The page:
Blue-and-yellow macaws have a part of their cheeks that is naked, uncovered by feathers, and researchers noticed that this fair skin would redden during interactions with their handlers.
"Birds don't have muscles in their faces," explained lead researcher Aline Bertin of INRA, a French public research institute dedicated to agricultural science.
"Their facial expressions have never been studied," she told the AFP news agency.
People who took care of macaws noticed them blushing, their cheeks reddening with increased blood flow, much like in humans. But they still needed to document the phenomenon.
Skin reddened around the eyes
So they set up an experiment to film and photograph the birds on perches during organised interactions with their habitual human handlers, such as talking and looking at them.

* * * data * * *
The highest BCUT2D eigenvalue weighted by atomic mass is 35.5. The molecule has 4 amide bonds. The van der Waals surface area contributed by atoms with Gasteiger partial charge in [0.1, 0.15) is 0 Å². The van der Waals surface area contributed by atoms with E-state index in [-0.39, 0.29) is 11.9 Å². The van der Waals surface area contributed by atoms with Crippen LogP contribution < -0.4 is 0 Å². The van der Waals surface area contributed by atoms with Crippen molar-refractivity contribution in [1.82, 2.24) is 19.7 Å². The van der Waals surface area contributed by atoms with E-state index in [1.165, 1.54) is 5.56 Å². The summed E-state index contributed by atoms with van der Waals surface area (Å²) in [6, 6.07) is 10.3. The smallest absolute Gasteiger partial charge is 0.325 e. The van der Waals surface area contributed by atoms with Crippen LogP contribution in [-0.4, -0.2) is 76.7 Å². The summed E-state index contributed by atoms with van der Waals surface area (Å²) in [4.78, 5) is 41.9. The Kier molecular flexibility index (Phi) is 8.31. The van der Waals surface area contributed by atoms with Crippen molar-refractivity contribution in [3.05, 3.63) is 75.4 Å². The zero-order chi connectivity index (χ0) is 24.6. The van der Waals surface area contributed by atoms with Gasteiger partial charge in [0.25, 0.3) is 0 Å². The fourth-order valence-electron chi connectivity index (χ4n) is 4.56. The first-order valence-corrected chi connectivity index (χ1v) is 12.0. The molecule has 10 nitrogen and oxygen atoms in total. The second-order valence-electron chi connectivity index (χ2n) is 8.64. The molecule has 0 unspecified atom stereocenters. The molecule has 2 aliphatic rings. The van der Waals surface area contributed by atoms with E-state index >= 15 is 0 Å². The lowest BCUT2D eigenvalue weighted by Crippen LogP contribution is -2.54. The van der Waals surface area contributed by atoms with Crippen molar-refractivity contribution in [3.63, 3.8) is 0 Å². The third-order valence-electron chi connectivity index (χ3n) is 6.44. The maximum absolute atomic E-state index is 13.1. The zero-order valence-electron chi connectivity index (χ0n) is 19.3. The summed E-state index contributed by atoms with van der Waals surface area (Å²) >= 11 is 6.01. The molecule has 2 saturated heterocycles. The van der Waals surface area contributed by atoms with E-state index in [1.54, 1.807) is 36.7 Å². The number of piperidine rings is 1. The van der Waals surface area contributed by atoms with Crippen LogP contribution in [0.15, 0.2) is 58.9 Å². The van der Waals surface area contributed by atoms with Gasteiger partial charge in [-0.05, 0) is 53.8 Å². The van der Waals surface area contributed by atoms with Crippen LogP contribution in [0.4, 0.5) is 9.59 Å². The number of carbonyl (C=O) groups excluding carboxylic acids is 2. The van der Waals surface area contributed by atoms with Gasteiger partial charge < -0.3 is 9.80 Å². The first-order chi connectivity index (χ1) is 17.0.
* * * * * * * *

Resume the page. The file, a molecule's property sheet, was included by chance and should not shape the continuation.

Sure enough, they saw the birds' skin reddened around the eyes during these encounters.
The experiment was limited by its small size -- only five birds were studied. So scientists cannot say for certain why the birds appeared to blush.
"We don't know if these birds can feel positive emotions," said Bertin.
But the research could pave the way for more experiments on aimed at "better understanding the sensibilities of birds."
If the emotional lives of birds remain a mystery, plenty is known, however, about their intelligence, which can be high and comparable to that of some mammals.
Many birds are known to be able to use tools in order to solve problems, for example.
When it comes to emotions and stress, scientists have described birds ruffling their feathers during mating rituals, or conflict situations.
"People don't usually think of birds as having an emotional life that is as complex as an ape, a dog, or a cat," said Bertin.
"It doesn't shock anyone to see a parrot in a pet store cage. We don't really see this with primates. There's a disconnect there."